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A Prototype for an Intelligent Water Management System for Household Use

CEG-UAb, Universidade Aberta, Rua da Escola Politécnica, 147, 1269-001 Lisboa, Portugal
INESC TEC—Institute for Systems and Computer Engineering, Technology and Science, 4200-465 Porto, Portugal
Inspiredblue Lda., Rua Francisco Grandela no. 2, 2500-487 Foz do Arelho, Portugal
AquaValor—Centro de Valorização e Transferência de Tecnologia da Água, 5400-342 Chaves, Portugal
Instituto Politécnico de Bragança, Campus de Santa Apolónia, 5300-253 Bragança, Portugal
Department of Engineering, School of Sciences and Technology, Universidade de Trás-os-Montes e Alto Douro, 5000-801 Vila Real, Portugal
Author to whom correspondence should be addressed.
Sensors 2023, 23(9), 4493;
Received: 28 February 2023 / Revised: 28 April 2023 / Accepted: 3 May 2023 / Published: 5 May 2023
(This article belongs to the Special Issue Applications of Fog Computing and Edge Computing in IoT Systems)


Water scarcity is becoming an issue of more significant concern with a major impact on global sustainability. For it, new measures and approaches are urgently needed. Digital technologies and tools can play an essential role in improving the effectiveness and efficiency of current water management approaches. Therefore, a solution is proposed and validated, given the limited presence of models or technological architectures in the literature to support intelligent water management systems for domestic use. It is based on a layered architecture, fully designed to meet the needs of households and to do so through the adoption of technologies such as the Internet of Things and cloud computing. By developing a prototype and using it as a use case for testing purposes, we have concluded the positive impact of using such a solution. Considering this is a first contribution to overcome the problem, some issues will be addressed in a future work, namely, data and device security and energy and traffic optimisation issues, among several others.

1. Introduction

The wastage of water in households is a major concern that has adverse effects on both the environment and households. Consumer behaviour and pipeline infrastructure issues are the main causes of excessive water waste. Whether it is due to inadvertent actions by consumers or pipeline ruptures and problems, the issue of water wastage in domestic use is a reality. It is widely acknowledged that raising awareness about the problem is crucial in promoting more prudent use of this precious resource and reducing water waste [1].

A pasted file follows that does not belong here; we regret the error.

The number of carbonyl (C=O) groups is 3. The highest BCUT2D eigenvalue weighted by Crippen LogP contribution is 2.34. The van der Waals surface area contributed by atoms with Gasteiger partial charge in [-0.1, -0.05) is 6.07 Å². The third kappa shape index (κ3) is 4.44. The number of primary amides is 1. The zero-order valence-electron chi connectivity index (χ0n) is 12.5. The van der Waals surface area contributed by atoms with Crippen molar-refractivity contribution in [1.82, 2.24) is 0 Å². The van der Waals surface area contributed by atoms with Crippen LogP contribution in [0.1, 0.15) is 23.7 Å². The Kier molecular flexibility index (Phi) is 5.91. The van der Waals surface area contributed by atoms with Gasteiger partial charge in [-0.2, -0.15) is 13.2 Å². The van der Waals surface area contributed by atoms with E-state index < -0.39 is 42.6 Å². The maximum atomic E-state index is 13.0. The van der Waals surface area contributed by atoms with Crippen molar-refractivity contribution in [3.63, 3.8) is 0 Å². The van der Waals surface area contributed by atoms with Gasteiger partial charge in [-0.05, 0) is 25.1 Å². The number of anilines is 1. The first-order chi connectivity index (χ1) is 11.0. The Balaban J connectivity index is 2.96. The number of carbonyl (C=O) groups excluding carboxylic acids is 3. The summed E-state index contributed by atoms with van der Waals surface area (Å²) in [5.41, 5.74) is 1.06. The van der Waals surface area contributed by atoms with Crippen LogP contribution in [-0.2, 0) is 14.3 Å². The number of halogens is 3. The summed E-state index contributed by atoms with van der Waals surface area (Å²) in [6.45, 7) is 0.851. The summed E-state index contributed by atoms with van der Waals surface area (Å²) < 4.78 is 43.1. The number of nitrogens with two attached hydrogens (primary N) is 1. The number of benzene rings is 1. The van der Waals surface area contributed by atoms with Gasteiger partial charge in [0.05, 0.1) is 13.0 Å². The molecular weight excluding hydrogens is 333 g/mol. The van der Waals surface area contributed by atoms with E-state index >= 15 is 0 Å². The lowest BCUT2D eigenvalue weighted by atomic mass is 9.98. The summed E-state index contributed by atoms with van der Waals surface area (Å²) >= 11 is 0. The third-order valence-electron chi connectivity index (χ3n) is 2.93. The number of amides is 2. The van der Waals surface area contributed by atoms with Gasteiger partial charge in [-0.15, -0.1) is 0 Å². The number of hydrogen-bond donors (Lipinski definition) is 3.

Water consumption is likely to become more sustainable in the future as consumers become more aware of the problem of domestic water waste. Households will likely adopt more conscious and responsible water usage habits as water conservation education and campaigns become widespread. As a result, water waste caused by consumers’ unconscious actions will be reduced. Overall, the future of water consumption will see a shift toward more responsible water resource management and increased efforts to reduce water waste through individual behaviour changes and systemic infrastructure improvements [1]. Furthermore, more significant measures will be made to improve pipeline infrastructure to prevent water leaks and reduce water loss. Those efforts will necessitate investments in cutting-edge technology and materials that are more durable and resistant to wear and tear. While it is possible to make some progress toward more sustainable water consumption without technology, significant reductions in domestic water waste are only possible with technological advancements [2].
To minimise water wastage due to consumer behaviour, education and awareness campaigns are useful tools. However, to address pipeline infrastructure issues and prevent leaks, technology must also be employed. Advanced technologies, such as smart water meters, sensors, leak detection systems, and automated shutoff valves, can play a significant role in reducing water loss caused by pipeline issues. While education and awareness campaigns are crucial, technological advancements are also essential in significantly reducing domestic water waste. Information technologies such as the Internet of Things (IoT) can facilitate sustainable water consumption by providing real-time monitoring and management of water usage. The IoT can also generate valuable data and insights to help identify patterns of water waste and optimise water usage [3].